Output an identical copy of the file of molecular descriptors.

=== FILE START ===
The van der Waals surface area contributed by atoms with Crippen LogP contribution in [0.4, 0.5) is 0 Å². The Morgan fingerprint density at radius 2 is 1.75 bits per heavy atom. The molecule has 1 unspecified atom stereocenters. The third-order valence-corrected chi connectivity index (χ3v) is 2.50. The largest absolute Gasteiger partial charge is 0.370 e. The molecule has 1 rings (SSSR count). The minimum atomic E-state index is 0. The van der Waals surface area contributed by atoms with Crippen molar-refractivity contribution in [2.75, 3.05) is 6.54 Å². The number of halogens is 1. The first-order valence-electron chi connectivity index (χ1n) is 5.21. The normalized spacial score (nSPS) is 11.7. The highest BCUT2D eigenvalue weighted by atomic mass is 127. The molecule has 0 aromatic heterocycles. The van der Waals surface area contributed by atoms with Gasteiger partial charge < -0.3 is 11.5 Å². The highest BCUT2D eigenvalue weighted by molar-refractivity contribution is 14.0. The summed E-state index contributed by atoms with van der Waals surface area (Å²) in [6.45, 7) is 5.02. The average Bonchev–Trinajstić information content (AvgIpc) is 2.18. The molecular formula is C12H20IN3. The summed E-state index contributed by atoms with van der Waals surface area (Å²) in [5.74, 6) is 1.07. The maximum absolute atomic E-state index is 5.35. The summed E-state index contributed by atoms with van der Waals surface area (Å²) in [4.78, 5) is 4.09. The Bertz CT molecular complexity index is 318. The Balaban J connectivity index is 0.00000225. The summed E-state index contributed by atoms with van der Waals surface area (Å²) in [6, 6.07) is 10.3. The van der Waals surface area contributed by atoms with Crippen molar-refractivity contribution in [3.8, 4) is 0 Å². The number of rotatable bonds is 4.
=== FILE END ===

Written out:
The van der Waals surface area contributed by atoms with Crippen LogP contribution in [0.4, 0.5) is 0 Å². The Morgan fingerprint density at radius 2 is 1.75 bits per heavy atom. The molecule has 1 unspecified atom stereocenters. The third-order valence-corrected chi connectivity index (χ3v) is 2.50. The largest absolute Gasteiger partial charge is 0.370 e. The molecule has 1 rings (SSSR count). The minimum atomic E-state index is 0. The van der Waals surface area contributed by atoms with Crippen molar-refractivity contribution in [2.75, 3.05) is 6.54 Å². The number of halogens is 1. The first-order valence-electron chi connectivity index (χ1n) is 5.21. The normalized spacial score (nSPS) is 11.7. The highest BCUT2D eigenvalue weighted by atomic mass is 127. The molecule has 0 aromatic heterocycles. The van der Waals surface area contributed by atoms with Gasteiger partial charge < -0.3 is 11.5 Å². The highest BCUT2D eigenvalue weighted by molar-refractivity contribution is 14.0. The summed E-state index contributed by atoms with van der Waals surface area (Å²) in [6.45, 7) is 5.02. The average Bonchev–Trinajstić information content (AvgIpc) is 2.18. The molecular formula is C12H20IN3. The summed E-state index contributed by atoms with van der Waals surface area (Å²) in [5.74, 6) is 1.07. The maximum absolute atomic E-state index is 5.35. The summed E-state index contributed by atoms with van der Waals surface area (Å²) in [4.78, 5) is 4.09. The Bertz CT molecular complexity index is 318. The Balaban J connectivity index is 0.00000225. The summed E-state index contributed by atoms with van der Waals surface area (Å²) in [6, 6.07) is 10.3. The van der Waals surface area contributed by atoms with Crippen molar-refractivity contribution in [3.8, 4) is 0 Å². The number of rotatable bonds is 4.